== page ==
Now we see that there is a problem that has to be addressed. The problem is that ‘speaking in tongues is not peculiar to certain Christian groups. Speaking in tongues is a known phenomenon from around the world. You find it in Mormon history. You find it with Hindus and Muslims. It is found it in African occultic religions.
Here is a quote from the Dictionary of Pentecostal and Charismatic Movements, page 336;
“Spiritualistic glossolalia and related phenomena among spiritual mediums were among the first studied by psychologists near the beginning of the twentieth century. … Pathological glossolalia is known to medicine and psychiatry, the result of such causes as organic neurological damage, effects of drugs, or psychotic disorders. Schizophrenic disorders have furnished examples of glossolalia. Most relevant to Christian glossolalia are clearly reported cases of pagan glossolalia, both ancient and modern…. [Glossolalia] was used sparingly among American Indians but was widespread in African tribal religions.”
Paul likely ran into some of this pagan speaking in tongues. When he wrote the Corinthian Church, some of the background for the problems of this Church actually was pagan glossolalia. Less than 50 miles from Corinth, was Delphi. An inquirer would be brought into the presence of a young woman, a priestess of Apollo, who was said to possess a “pythonic spirit.” The priestess would speak in tongues and a male prophet would interpret. Paul may have had this in mind when he said,
“You know that when you were pagans, you were led astray to the mute idols, however you were led.” (1Co12:2)
Let’s consider the Biblical position.
There is no question that speaking in tongues on the day of Pentecost was a supernatural act of God. There have also been documented cases in Church history where missionaries have found themselves able to speak in the language of a primitive tribe, having had no knowledge of their language.
It is also possible that the Lord intended to bring this gift forward at different points in history to meet a purpose at the time. Paul seems to indicate such may be the case. He said,
“Love never fails; but if there are gifts of prophecy, they will be done away; if there are tongues, they will cease; if there is knowledge, it will be done away.” (1Co13:8)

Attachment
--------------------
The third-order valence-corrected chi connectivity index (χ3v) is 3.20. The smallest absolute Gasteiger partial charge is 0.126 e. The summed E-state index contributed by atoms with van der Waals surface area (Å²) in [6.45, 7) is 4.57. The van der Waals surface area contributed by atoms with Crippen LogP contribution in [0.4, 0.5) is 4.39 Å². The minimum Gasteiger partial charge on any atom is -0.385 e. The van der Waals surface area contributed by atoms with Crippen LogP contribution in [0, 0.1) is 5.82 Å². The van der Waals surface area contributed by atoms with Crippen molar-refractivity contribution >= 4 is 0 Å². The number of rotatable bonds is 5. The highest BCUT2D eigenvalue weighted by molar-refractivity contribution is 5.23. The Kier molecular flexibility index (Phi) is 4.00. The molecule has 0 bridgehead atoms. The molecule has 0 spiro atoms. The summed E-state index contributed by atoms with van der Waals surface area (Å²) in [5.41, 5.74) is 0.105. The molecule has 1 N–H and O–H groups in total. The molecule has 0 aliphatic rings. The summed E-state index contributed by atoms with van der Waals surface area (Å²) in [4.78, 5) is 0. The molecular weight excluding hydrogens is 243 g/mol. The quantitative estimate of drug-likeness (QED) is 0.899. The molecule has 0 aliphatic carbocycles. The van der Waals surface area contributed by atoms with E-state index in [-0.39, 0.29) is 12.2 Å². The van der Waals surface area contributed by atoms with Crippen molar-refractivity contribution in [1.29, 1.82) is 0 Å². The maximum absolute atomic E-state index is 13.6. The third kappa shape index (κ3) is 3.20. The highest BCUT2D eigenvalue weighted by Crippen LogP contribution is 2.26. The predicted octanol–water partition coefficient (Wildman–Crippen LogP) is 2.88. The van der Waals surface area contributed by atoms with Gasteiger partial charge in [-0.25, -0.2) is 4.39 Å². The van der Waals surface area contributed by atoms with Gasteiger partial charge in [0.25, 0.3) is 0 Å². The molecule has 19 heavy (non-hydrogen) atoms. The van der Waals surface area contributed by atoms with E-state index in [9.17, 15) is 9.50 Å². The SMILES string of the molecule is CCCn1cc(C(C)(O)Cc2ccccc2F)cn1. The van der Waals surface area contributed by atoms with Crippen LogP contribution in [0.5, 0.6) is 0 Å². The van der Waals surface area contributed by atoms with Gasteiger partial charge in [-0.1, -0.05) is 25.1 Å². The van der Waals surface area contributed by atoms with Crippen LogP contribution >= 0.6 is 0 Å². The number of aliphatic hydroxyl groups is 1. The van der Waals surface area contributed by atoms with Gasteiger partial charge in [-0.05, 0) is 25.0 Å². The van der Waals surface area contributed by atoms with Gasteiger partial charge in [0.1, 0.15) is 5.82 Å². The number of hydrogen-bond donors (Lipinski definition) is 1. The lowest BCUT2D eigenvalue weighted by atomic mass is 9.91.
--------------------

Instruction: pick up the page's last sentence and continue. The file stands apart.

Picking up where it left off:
The Greek word for cease is pauo. This is where we get our English word pause. Pauo means to make cease, or to no longer be stirred, or to idle or unemployed. In context, Paul is using terms that point to a maturing factor.
Some say Paul is speaking of heaven. This may be the case, but it is odd that Paul’s entire teaching takes its center on ‘maturity.’ He may have been telling the Corinthian believers not to overly concern themselves with the Delphic oracles. He also tried to place speaking in tongues as a less important gift in comparison to other gifts. He says,
“When I was a child, I use to speak as a child, think like a child, reason like a child; when I became a man, I did away with childish things.” (1Co13:11)
My encouragement for any child of God is not to take speaking in tongues beyond Scriptural precedents. When the apostles preached the gospel, they saw no need to put an emphasis upon speaking in tongues.
The Acts of the Apostles is conclusive in this regard. The three recorded times that people spoke in other languages, were all sovereign acts of God. They were in a group setting. And each time it was unexpected. And Acts covers over 35 years of early Church history.
In all this each believer needs to reach their own conclusions.
Finally a call for caution
A major study by K. G. Meador and other researchers reported in a monthly journal of the American Psychiatric Association, that the rate of major depression in Pentecostals was three times greater than in any other religious affiliation.
(Pentecostal is a general term for any group that places a great stress on esoteric experiences and in particular on speaking in tongues. The study covered several thousand cases.)
I have seen that when an undue emphasis is placed on speaking in tongues it can cause mental and spiritual disturbances in a person that is not healthy. Paul tried to warn the Corinthians about putting too much stress on the supernatural.
“But I am afraid that, as the serpent deceived Eve by is craftiness, your minds will be led astray from the simplicity and purity of devotion to Christ.
“For if one comes and preaches another Jesus whom we have not preached, or you receive a different spirit which you have not received, or a different gospel which you have not accepted, you bear this beautifully.” (2Co11:3,4)
What are we left with? Perhaps the way to deal with the gift of speaking in other languages is to make sure that we are following clear Biblical instructions. Paul said,
“All do not speak in tongues, do they?”
He then went on,
“But earnestly desire the greater gifts. And I show you still a more excellent way.” (1Co12:30,31)
What did he mean, ‘a still more excellent way?’ Paul went on to outline the walk of love. He said that when everything else fails, love will stand the test of time. He said,
“If I speak with the tongues of men and of angels, but do not have love, I have become a noisy gong or a clanging cymbal.”
Just some things to think about
Always in Christ,